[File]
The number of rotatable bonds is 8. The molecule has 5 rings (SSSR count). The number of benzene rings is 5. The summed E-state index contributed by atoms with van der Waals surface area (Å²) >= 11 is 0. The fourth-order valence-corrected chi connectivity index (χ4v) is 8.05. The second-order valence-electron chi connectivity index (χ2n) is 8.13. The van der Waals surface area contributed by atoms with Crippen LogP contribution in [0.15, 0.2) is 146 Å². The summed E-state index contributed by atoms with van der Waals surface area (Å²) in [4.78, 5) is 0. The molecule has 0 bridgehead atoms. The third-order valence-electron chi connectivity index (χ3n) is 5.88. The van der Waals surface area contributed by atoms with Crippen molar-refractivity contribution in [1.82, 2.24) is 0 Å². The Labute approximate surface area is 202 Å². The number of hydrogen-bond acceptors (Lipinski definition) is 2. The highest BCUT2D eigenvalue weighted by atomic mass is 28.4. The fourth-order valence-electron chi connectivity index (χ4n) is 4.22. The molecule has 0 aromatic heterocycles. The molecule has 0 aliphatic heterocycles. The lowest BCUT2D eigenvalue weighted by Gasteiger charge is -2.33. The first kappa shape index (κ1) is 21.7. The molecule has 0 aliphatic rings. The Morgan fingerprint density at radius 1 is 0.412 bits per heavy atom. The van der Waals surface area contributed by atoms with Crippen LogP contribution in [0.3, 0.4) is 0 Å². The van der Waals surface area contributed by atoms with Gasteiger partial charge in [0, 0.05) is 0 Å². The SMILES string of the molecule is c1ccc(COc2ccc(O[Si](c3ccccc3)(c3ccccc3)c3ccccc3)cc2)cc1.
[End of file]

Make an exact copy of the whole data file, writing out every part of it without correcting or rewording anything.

The number of rotatable bonds is 8. The molecule has 5 rings (SSSR count). The number of benzene rings is 5. The summed E-state index contributed by atoms with van der Waals surface area (Å²) >= 11 is 0. The fourth-order valence-corrected chi connectivity index (χ4v) is 8.05. The second-order valence-electron chi connectivity index (χ2n) is 8.13. The van der Waals surface area contributed by atoms with Crippen LogP contribution in [0.15, 0.2) is 146 Å². The summed E-state index contributed by atoms with van der Waals surface area (Å²) in [4.78, 5) is 0. The molecule has 0 bridgehead atoms. The third-order valence-electron chi connectivity index (χ3n) is 5.88. The van der Waals surface area contributed by atoms with Crippen molar-refractivity contribution in [1.82, 2.24) is 0 Å². The Labute approximate surface area is 202 Å². The number of hydrogen-bond acceptors (Lipinski definition) is 2. The highest BCUT2D eigenvalue weighted by atomic mass is 28.4. The fourth-order valence-electron chi connectivity index (χ4n) is 4.22. The molecule has 0 aromatic heterocycles. The molecule has 0 aliphatic heterocycles. The lowest BCUT2D eigenvalue weighted by Gasteiger charge is -2.33. The first kappa shape index (κ1) is 21.7. The molecule has 0 aliphatic rings. The Morgan fingerprint density at radius 1 is 0.412 bits per heavy atom. The van der Waals surface area contributed by atoms with Crippen LogP contribution in [0.3, 0.4) is 0 Å². The van der Waals surface area contributed by atoms with Gasteiger partial charge in [0, 0.05) is 0 Å². The SMILES string of the molecule is c1ccc(COc2ccc(O[Si](c3ccccc3)(c3ccccc3)c3ccccc3)cc2)cc1.